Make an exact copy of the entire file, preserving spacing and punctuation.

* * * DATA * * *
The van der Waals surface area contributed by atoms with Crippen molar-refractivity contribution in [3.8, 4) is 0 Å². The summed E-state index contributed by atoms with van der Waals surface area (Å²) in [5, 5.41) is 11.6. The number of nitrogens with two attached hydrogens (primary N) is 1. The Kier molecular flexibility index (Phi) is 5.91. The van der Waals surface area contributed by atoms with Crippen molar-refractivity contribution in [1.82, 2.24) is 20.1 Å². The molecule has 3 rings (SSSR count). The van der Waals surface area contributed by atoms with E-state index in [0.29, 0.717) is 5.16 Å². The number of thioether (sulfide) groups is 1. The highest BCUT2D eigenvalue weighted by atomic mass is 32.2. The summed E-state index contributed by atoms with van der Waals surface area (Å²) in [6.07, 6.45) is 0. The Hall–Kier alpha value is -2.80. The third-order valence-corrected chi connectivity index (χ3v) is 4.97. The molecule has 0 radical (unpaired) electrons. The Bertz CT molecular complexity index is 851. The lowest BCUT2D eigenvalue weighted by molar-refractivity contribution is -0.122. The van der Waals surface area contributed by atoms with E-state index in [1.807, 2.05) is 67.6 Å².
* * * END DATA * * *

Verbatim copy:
The van der Waals surface area contributed by atoms with Crippen molar-refractivity contribution in [3.8, 4) is 0 Å². The summed E-state index contributed by atoms with van der Waals surface area (Å²) in [5, 5.41) is 11.6. The number of nitrogens with two attached hydrogens (primary N) is 1. The Kier molecular flexibility index (Phi) is 5.91. The van der Waals surface area contributed by atoms with Crippen molar-refractivity contribution in [1.82, 2.24) is 20.1 Å². The molecule has 3 rings (SSSR count). The van der Waals surface area contributed by atoms with E-state index in [0.29, 0.717) is 5.16 Å². The number of thioether (sulfide) groups is 1. The highest BCUT2D eigenvalue weighted by atomic mass is 32.2. The summed E-state index contributed by atoms with van der Waals surface area (Å²) in [6.07, 6.45) is 0. The Hall–Kier alpha value is -2.80. The third-order valence-corrected chi connectivity index (χ3v) is 4.97. The molecule has 0 radical (unpaired) electrons. The Bertz CT molecular complexity index is 851. The lowest BCUT2D eigenvalue weighted by molar-refractivity contribution is -0.122. The van der Waals surface area contributed by atoms with E-state index in [1.807, 2.05) is 67.6 Å².